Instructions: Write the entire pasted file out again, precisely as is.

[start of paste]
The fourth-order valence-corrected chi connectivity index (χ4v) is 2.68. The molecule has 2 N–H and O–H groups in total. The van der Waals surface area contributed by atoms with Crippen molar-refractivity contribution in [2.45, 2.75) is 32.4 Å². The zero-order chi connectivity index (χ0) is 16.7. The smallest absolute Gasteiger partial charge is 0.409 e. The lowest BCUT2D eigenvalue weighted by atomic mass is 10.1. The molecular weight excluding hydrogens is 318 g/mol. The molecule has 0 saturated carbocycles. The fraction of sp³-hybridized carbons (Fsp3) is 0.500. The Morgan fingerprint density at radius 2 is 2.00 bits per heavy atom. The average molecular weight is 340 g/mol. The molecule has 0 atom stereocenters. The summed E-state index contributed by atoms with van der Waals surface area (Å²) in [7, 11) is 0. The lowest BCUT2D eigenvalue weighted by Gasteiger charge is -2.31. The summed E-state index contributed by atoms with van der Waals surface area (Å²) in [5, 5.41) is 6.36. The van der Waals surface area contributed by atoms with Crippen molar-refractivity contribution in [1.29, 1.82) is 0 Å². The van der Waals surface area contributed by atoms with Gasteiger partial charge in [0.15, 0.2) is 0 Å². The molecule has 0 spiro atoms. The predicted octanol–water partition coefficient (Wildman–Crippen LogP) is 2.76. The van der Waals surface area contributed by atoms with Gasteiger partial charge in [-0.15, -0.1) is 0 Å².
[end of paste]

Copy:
The fourth-order valence-corrected chi connectivity index (χ4v) is 2.68. The molecule has 2 N–H and O–H groups in total. The van der Waals surface area contributed by atoms with Crippen molar-refractivity contribution in [2.45, 2.75) is 32.4 Å². The zero-order chi connectivity index (χ0) is 16.7. The smallest absolute Gasteiger partial charge is 0.409 e. The lowest BCUT2D eigenvalue weighted by atomic mass is 10.1. The molecular weight excluding hydrogens is 318 g/mol. The molecule has 0 saturated carbocycles. The fraction of sp³-hybridized carbons (Fsp3) is 0.500. The Morgan fingerprint density at radius 2 is 2.00 bits per heavy atom. The average molecular weight is 340 g/mol. The molecule has 0 atom stereocenters. The summed E-state index contributed by atoms with van der Waals surface area (Å²) in [7, 11) is 0. The lowest BCUT2D eigenvalue weighted by Gasteiger charge is -2.31. The summed E-state index contributed by atoms with van der Waals surface area (Å²) in [5, 5.41) is 6.36. The van der Waals surface area contributed by atoms with Crippen molar-refractivity contribution in [1.29, 1.82) is 0 Å². The van der Waals surface area contributed by atoms with Gasteiger partial charge in [0.15, 0.2) is 0 Å². The molecule has 0 spiro atoms. The predicted octanol–water partition coefficient (Wildman–Crippen LogP) is 2.76. The van der Waals surface area contributed by atoms with Gasteiger partial charge in [-0.15, -0.1) is 0 Å².